Cancer: the different types of treatment

Cancer: the different types of treatment

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Because there is no one but cancers and because each patient is unique, different types of treatments can be offered to treat you. They are prescribed alone or in combination. The choice of treatments is adapted according to each situation.

The main types of cancer treatments are:

surgery,
chemotherapy,
targeted therapies,
radiotherapy,
hormone therapy,
immunotherapy.

All of these treatments are aimed at eliminating cancer cells . They act either locally, that is to say only on the cancer cells of an affected organ, or systemically, that is to say on all the cancer cells present in the body. Targeted therapies are selective and attack a specific target in the cancer cell. Surgery and radiotherapy are so-called local treatments, chemotherapy and hormone therapy are so-called general treatments. These treatments can be more or less combined.

Surgery is the oldest form of treatment for cancer.

It is still today very often the first treatment that is offered to people who have been diagnosed with cancer. It is used in about 80% of cases, but can also, for better efficiency, be carried out subsequently, or even sometimes even rejected.

The principle: it is very simple! Once the tumor is located, you are operated on to remove it.

The ‘ expected objective: eliminate the tumor and any cancerous cells present near it. The smaller the tumor, the greater the chances of success.

In practice: the operation is performed by a surgeon preferably or a specialist in the affected organ. It can be performed under general anesthesia (you are completely asleep) or under local anesthesia (only the intervention area is numbed); it all depends on the location of the tumor. The type of intervention and the technique used by the surgeon are adapted according to each particular situation.

Chemotherapy: acting with drugs

Chemotherapy is a treatment based on taking more or less combined drugs.

The principle: give you one or more drugs that are active against cancer cells . Many anticancer drugs (also called anti-tumor) have been developed, especially since the 1970s.
These drugs work either by destroying cancer cells or by stopping their multiplication. Some of them are more active against one type of cancer than others.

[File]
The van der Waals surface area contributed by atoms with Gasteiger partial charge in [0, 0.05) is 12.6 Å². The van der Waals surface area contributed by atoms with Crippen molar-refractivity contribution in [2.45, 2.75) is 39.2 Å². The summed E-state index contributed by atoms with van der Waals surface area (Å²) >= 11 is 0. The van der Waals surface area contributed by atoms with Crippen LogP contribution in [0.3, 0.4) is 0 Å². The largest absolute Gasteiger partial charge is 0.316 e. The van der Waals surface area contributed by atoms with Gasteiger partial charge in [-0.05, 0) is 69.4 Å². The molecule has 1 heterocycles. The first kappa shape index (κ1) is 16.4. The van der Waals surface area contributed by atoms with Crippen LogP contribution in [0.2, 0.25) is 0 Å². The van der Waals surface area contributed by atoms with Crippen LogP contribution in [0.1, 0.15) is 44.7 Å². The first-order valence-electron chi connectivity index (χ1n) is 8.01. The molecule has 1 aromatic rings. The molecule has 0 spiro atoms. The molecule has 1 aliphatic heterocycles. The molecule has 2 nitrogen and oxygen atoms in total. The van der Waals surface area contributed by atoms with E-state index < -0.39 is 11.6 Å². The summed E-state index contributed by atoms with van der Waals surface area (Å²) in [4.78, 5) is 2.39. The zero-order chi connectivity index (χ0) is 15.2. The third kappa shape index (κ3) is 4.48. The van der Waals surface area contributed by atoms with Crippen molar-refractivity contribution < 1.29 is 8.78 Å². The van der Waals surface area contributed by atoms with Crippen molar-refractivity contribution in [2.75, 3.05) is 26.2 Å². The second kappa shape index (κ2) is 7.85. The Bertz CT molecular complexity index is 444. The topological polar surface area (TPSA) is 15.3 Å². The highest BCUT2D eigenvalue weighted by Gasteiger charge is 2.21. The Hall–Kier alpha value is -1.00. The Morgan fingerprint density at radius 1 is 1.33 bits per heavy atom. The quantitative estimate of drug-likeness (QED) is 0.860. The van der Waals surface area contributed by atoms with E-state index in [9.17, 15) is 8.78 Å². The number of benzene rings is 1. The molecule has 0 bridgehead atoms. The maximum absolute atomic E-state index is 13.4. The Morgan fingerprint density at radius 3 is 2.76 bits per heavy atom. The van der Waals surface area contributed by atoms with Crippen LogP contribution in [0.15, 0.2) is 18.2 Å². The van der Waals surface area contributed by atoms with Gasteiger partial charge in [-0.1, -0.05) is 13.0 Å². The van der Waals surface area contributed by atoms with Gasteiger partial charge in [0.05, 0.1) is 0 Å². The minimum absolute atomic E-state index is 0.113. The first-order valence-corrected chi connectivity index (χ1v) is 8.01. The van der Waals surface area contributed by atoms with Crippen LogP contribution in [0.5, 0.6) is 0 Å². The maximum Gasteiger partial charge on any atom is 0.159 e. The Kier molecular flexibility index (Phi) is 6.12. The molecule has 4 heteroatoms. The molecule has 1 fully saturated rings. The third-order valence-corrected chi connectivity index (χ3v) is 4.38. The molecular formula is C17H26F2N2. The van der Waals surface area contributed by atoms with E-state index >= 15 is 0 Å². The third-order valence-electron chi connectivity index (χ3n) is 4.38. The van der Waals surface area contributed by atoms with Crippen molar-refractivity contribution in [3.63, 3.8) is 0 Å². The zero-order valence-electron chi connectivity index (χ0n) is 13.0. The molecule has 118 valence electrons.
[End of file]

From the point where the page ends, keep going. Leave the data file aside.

L ‘ goal: eliminate cancer cells in the body where they are. Chemotherapy can thus be used to reduce the size of a tumor before surgery, to limit the risk of recurrence after surgery or to treat secondary locations of the tumor.
In practice: Most chemotherapy drugs come in a liquid form which is injected directly into a vein. They are thus administered intravenously during infusions. To facilitate infusions, it is common to use a catheter . It is a device implanted under the skin (during a small surgical procedure).

It is provided with a pipe which is directly connected to a vein. There are also chemotherapy drugs that are taken orally (by mouth). In some cases, chemotherapy can be given intramuscularly or directly into the tumor or into a body cavity where cancer cells have grown. Treatment with chemotherapy may include one or more drugs.

The choice of the drug (s) depends in particular on the location of the cancer, the stage of the disease and the general condition of the person. The treatment is administered in cycles (or cures) over one or more days. When chemotherapy is given intravenously, it is usually necessary to go to the hospital for the infusions.

Oral chemotherapy drugs are taken at home. After each cycle, a period of rest is provided, which allows the body to recover. Chemotherapy can be accompanied by side effects, which are known, their intensity can vary and their management is well defined. Regular consultations allow the oncologist to monitor the effectiveness of the treatment and ensure that the body is supporting it as well as possible. The duration of chemotherapy treatment depends on its effectiveness and tolerance. It is usually several months.

Cancer